Up until recently, it was a common held belief that Neanderthals and modern humans got to coexist for a while in central and southern Iberia.
However, a new study published in the PNAS (the Proceedings of the National Academy of Sciences) says that the Neanderthals had ceased to occupy these regions long before modern human made an appearance in this part of the world.
This new research into Neanderthals and their potential interactions with modern humans was carried out by an international team of scientists.
These specialists used new technologies in order to pin down the exact moment in history when said subspecies of the genus Homo fell off the biodiversity map of central and southern Iberia.
Their findings suggest that, rather than continuing to inhabit these lands until roughly 30,000 years ago, as previously thought, the Neanderthals disappeared from these regions roughly 45,000 years ago.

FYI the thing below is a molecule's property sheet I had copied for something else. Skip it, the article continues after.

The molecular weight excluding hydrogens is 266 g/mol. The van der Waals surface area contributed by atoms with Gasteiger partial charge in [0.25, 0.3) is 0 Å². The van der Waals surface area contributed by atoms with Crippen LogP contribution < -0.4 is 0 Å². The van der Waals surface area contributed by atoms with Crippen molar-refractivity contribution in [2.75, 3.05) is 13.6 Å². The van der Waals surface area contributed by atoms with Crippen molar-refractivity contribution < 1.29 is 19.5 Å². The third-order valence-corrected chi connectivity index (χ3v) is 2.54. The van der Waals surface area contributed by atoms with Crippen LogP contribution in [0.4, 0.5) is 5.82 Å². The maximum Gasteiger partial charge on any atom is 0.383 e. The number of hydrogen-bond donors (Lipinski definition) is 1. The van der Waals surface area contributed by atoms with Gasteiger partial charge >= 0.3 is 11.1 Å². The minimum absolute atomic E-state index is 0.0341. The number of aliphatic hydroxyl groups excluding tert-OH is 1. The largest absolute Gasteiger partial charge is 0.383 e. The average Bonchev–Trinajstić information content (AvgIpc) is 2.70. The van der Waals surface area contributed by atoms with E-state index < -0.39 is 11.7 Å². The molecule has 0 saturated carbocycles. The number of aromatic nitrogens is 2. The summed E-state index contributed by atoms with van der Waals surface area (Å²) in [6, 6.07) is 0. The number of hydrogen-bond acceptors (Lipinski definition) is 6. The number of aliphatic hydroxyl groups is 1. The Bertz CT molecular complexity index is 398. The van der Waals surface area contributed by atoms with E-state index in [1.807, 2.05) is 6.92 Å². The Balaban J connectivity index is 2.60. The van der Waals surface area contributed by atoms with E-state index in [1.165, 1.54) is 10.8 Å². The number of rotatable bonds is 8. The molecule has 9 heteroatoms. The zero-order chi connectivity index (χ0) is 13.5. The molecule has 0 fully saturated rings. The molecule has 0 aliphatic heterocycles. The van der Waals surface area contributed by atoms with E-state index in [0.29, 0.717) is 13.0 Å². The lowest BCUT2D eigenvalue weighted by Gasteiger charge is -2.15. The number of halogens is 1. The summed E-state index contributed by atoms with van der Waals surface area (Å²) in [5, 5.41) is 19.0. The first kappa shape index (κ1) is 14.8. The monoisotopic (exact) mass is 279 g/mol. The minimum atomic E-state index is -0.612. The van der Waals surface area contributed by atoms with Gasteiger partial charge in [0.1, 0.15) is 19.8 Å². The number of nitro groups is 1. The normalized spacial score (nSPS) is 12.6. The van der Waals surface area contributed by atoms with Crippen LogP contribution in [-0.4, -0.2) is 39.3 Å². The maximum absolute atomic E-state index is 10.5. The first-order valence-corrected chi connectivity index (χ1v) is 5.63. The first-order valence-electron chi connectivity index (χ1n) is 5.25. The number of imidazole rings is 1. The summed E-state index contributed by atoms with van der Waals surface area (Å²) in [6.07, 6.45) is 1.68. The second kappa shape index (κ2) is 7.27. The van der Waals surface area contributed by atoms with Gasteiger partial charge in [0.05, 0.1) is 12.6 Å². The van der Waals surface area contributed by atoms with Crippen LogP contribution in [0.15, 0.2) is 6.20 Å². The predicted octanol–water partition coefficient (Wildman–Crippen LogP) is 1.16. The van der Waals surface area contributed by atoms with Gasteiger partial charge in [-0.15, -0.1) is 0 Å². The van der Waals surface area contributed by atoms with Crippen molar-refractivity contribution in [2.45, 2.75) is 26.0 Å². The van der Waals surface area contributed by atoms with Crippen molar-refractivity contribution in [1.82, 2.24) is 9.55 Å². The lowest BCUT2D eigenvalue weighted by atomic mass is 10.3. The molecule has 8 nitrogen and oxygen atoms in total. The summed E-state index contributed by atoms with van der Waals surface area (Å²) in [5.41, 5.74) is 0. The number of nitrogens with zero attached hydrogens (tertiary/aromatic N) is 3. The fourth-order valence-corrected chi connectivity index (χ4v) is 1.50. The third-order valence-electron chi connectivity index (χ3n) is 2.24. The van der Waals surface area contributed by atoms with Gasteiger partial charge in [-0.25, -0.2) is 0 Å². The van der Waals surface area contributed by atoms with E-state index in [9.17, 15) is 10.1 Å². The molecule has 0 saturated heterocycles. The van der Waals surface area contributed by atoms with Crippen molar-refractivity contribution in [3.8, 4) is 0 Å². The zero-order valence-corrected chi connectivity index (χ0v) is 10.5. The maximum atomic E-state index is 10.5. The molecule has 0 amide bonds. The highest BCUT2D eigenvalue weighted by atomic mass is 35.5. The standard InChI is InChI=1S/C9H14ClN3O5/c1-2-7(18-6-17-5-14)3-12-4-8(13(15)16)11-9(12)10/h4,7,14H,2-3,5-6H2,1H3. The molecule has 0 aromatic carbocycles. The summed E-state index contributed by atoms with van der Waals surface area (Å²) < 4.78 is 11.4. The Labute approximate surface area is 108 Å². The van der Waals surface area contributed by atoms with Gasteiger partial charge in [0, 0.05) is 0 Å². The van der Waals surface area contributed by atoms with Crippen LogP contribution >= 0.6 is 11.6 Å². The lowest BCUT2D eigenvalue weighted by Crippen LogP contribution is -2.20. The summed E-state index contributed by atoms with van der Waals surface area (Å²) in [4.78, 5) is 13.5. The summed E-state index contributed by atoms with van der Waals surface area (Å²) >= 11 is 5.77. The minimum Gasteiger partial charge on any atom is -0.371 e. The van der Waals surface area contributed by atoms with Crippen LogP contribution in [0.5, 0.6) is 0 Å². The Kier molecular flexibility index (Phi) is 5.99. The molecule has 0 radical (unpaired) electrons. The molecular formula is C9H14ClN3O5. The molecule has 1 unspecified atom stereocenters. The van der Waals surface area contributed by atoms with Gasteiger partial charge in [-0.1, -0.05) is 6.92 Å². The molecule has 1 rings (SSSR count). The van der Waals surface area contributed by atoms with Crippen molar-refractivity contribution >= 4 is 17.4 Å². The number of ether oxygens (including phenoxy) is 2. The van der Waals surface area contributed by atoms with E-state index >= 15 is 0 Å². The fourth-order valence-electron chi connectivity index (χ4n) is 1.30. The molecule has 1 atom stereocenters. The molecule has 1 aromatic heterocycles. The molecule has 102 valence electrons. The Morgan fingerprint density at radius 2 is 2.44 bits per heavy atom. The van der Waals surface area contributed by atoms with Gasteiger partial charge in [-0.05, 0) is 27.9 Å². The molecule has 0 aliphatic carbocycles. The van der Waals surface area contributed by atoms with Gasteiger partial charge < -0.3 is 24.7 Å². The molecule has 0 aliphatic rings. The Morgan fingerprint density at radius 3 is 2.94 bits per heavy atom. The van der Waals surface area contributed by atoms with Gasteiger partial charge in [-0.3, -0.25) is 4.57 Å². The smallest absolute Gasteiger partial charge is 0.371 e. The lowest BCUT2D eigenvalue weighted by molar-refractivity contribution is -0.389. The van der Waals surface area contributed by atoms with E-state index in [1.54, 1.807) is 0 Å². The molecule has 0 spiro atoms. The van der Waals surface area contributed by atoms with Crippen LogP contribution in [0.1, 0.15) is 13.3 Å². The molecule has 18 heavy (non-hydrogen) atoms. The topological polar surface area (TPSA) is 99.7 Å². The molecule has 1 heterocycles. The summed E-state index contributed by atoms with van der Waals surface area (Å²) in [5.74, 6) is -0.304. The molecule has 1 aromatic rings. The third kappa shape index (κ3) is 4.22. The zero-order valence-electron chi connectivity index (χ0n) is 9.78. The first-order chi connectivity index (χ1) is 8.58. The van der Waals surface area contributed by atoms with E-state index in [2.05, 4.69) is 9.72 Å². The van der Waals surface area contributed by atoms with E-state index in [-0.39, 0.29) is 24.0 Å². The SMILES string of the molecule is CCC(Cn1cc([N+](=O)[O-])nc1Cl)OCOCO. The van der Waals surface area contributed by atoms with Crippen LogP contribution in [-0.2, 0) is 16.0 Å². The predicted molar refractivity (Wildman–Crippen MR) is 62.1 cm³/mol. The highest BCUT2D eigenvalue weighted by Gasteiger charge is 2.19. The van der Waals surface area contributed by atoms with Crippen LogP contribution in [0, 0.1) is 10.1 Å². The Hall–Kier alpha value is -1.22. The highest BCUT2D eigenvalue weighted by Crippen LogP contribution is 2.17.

EurekAlert! quotes Jesús F. Jordá, one of this study's co-authors, who commented on his and his fellow researchers' findings as follows:
“It is improbable that the last Neanderthals of central and southern Iberia would have persisted until such a late date, approximately 30,000 years ago, as we thought before the new dates appeared.”
In order to reach these conclusions concerning Neanderthals and their possibly coexisting with modern humans in the central and southern Iberia, the researchers have added a so-called ultrafiltration protocol to the radiocarbon dating method typically used when investigating such issues.
This allowed them to purify the bones they had at their disposal for tests from contaminants, something which in turn translated into their being able to place the Neanderthal occupation of the sites under investigation at about 45,000 years ago.
“Although it is still controversial to change the theory in force, the new concept, which presents new data indicating that Neanderthals and H. sapiens did not co-exist in Iberia, is becoming accepted,” Jesús F. Jordá said about the significance of these findings.